Impact of highly active antiretroviral therapy on blood pressure in HIV-infected patients. A prospective study in a cohort of naive patients


Rosario Palacios Muñoz, C/Alcaparrón 10, 1°A, 29018 Málaga, Spain. Fax: 34 951032593; e-mail:



To assess the impact of highly active antiretroviral therapy (HAART) on the blood pressure (BP) of naive patients after 1 year of treatment.


A prospective, observational study of 95 HIV-positive patients in our Unit starting HAART between January 2001 and October 2002 and maintaining the same regimen for 48 weeks of follow-up was carried out. Data on blood pressure (BP) and demographic, epidemiological, clinical, immunovirological and therapeutic characteristics related to HIV infection were collected prior to HAART and at week 48. High blood pressure (HBP) [systolic BP (SBP) ≥140 mm Hg and/or diastolic BP (DBP) ≥90 mm Hg] was defined according to international criteria.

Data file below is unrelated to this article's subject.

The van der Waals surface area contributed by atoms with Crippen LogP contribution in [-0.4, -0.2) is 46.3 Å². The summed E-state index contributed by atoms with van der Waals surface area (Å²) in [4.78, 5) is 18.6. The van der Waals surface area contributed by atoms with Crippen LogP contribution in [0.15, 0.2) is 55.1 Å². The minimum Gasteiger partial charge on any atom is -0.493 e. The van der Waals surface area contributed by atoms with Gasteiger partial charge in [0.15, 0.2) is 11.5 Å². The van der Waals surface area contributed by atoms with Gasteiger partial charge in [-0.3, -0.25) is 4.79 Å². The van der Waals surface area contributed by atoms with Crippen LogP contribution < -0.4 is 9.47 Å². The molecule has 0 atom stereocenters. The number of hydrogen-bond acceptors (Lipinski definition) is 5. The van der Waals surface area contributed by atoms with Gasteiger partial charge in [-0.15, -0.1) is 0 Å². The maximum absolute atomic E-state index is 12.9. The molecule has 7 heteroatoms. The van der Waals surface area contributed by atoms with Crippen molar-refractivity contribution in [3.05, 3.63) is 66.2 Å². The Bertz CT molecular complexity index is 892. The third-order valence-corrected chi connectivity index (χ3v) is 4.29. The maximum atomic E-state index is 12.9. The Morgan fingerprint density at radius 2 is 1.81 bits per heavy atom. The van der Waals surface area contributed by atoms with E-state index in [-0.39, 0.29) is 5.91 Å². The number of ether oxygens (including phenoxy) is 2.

Of the 95 patients, 78 were men, 44% had AIDS and 68% were smokers, and their mean age was 40 years. At week 48 the prevalence of HBP was 26% and SBP, DBP and pulse pressure (PP) increased (121.8 versus 116.6 mm Hg, P=0.0001; 76.3 versus 69.7 mm Hg, P=0.004; 46.9 versus 43.8 mm Hg, P=0.001, respectively). Univariate analysis showed that HBP was associated with older age, higher body mass index (BMI), higher baseline lipids, and higher baseline BP. A linear regression model adjusting for age and sex suggested a significant impact of older age, higher baseline SBP, higher baseline hypercholesterolaemia and lower baseline CD4-cell count on SBP increase.


Blood pressure increased after 48 weeks of HAART, leading to an important prevalence of hypertension. The increase in SBP depended on age and baseline lipid profile and immunological status. BP should be periodically measured and treated when necessary in HIV-infected patients on HAART.